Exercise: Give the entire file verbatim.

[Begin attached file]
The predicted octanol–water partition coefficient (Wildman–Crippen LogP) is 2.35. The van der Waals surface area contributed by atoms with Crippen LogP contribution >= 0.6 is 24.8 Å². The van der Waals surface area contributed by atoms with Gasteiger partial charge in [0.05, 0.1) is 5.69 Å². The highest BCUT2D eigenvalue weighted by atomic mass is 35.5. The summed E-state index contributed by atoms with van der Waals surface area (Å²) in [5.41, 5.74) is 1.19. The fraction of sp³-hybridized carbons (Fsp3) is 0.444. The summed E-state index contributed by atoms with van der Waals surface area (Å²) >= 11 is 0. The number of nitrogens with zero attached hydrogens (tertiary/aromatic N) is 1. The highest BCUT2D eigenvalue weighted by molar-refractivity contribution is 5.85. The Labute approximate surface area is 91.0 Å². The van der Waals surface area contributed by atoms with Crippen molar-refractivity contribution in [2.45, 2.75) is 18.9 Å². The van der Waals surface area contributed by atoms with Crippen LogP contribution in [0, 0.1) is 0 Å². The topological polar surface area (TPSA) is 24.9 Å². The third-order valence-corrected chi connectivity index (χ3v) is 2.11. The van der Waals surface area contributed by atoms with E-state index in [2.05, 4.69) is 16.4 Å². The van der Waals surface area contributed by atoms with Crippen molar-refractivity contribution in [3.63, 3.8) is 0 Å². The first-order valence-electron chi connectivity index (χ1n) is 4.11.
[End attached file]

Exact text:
The predicted octanol–water partition coefficient (Wildman–Crippen LogP) is 2.35. The van der Waals surface area contributed by atoms with Crippen LogP contribution >= 0.6 is 24.8 Å². The van der Waals surface area contributed by atoms with Gasteiger partial charge in [0.05, 0.1) is 5.69 Å². The highest BCUT2D eigenvalue weighted by atomic mass is 35.5. The summed E-state index contributed by atoms with van der Waals surface area (Å²) in [5.41, 5.74) is 1.19. The fraction of sp³-hybridized carbons (Fsp3) is 0.444. The summed E-state index contributed by atoms with van der Waals surface area (Å²) >= 11 is 0. The number of nitrogens with zero attached hydrogens (tertiary/aromatic N) is 1. The highest BCUT2D eigenvalue weighted by molar-refractivity contribution is 5.85. The Labute approximate surface area is 91.0 Å². The van der Waals surface area contributed by atoms with Crippen molar-refractivity contribution in [2.45, 2.75) is 18.9 Å². The van der Waals surface area contributed by atoms with Crippen LogP contribution in [0, 0.1) is 0 Å². The topological polar surface area (TPSA) is 24.9 Å². The third-order valence-corrected chi connectivity index (χ3v) is 2.11. The van der Waals surface area contributed by atoms with E-state index in [2.05, 4.69) is 16.4 Å². The van der Waals surface area contributed by atoms with Crippen molar-refractivity contribution in [3.63, 3.8) is 0 Å². The first-order valence-electron chi connectivity index (χ1n) is 4.11.